PITTSBURGH -- Pittsburgh's Kevin McClatchy lashed out at other baseball owners Friday for a return of free-agent spending that he fears may steer some clubs close to bankruptcy.
McClatchy, the Pirates' managing general partner, warned of a growing division between big-payroll and small-market clubs that could lead to contentious owners meetings and a much harder stance during the next labor negotiations. The current labor deal with players runs until December 2006.
"I don't know what happened, maybe they drank some funny water, but they all decided they were back on the binge," McClatchy said. "When somebody goes out and pays an average pitcher $7 million a year, then anybody who's an average pitcher says they need $7 million a year. That's very difficult, and when you're giving pitchers $18 million in arbitration, that also makes it difficult."
NL Cy Young Award winner Roger Clemens agreed to an $18 million, one-year contract with Houston, a record one-year salary for a pitcher and the equivalent of nearly half the Pirates' projected $40 million payroll. The Pirates' payroll is about $10 million less than that of the Washington Nationals, owned by the other major-league clubs.
Some teams criticized the New York Mets for giving a $22.5
million, three-year contract to former-Pirate Kris Benson, then for
giving Pedro Martinez a $53 million, four-year contract and
Carlos Beltran a $119 million, seven-year deal.
"I don't know about the bank vault being open," Mets general
manager Omar Minaya said Friday. "We competed for Pedro and for
Beltran with other clubs that were right there where we were and
pretty much ended up paying."
The Pirates' payroll is about $10 million less than that of the
Washington Nationals, owned by the other major league clubs.
After two offseasons with relatively few huge contracts, McClatchy was admittedly stunned with what he called a series of signings that were "ridiculous -- at best."
McClatchy's sharp talk mirrors that of the Orioles' Peter Angelos, who said first baseman Carlos Delgado's $52 million contract with Florida reflects baseball's "fiscal insanity."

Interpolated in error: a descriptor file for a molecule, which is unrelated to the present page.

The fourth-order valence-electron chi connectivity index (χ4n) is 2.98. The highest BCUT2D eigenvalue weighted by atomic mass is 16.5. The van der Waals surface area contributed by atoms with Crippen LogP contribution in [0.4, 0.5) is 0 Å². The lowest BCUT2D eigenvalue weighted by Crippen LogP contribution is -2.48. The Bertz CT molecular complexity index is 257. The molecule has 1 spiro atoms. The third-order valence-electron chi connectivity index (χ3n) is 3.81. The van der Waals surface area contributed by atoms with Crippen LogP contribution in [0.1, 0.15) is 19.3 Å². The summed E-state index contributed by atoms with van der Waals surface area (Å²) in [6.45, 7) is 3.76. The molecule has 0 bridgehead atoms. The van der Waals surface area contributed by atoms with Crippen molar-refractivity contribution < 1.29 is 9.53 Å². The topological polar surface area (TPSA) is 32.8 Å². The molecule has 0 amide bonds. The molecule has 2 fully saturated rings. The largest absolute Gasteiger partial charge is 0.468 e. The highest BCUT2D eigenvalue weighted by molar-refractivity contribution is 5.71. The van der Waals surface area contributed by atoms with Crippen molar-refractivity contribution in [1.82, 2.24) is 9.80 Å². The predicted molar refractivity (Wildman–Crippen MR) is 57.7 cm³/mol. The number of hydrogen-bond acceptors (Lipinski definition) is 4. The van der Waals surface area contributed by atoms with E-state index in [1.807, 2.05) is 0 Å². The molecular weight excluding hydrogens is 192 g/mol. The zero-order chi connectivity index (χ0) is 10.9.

McClatchy also questions how teams that only recently were talking about financial stress agreed to huge contracts. Arizona signed pitcher Russ Ortiz for $33 million and third baseman Troy Glaus for $45 million, both over four years.
"What you don't want to see is some of these teams spend themselves into bankruptcy -- that's not good for any of the league, that becomes a liability on all of us," McClatchy said. "I'm not sure if some of these people are writing checks with money they necessarily have, and that's a negative thing.
"You wonder how, since they were in a tough financial spot, some of the spending is going to work, how they're eventually going to be able to pay their bills. When you're drawing 1.7 million, and you take your payroll up too high, you just do the math," he said.
The Pirates, by contrast, have signed no free agents to major-league contracts and have handed out only two multiyear contracts -- shortstop Jack Wilson's $8 million, two-year deal and right-hander reliever Salomon Torres' $2.6 million, two-year deal.
McClatchy is rooting for NHL owners to reach a labor agreement that includes a cap or some other harsh salary restraint, something he said baseball badly needs.
"I'm disappointed, very disappointed in the other owners, and I think as we go toward a new collective bargaining agreement, there's going to have to be some sort of constraint put on because these other guys can't control themselves," he said.
McClatchy, who serves on baseball's executive council and long-range labor committee, is promising to be more outspoken in future owners meetings.
"I've think they've created a hawk," he said. "A lot of us are concerned and are definitely going to speak up."
Despite McClatchy's glum financial talk and the Pirates' 12th consecutive losing season in 2004, the team's annual Fanfest opened Friday to what was expected to be record crowds. Attendance was way up during the first week of the team's winter caravan, which featured Wilson and promising pitcher Oliver Perez.
Season ticket sales are up about 30 percent, partly because buyers who keep their seats the following season get the opportunity to buy 2006 All-Star tickets.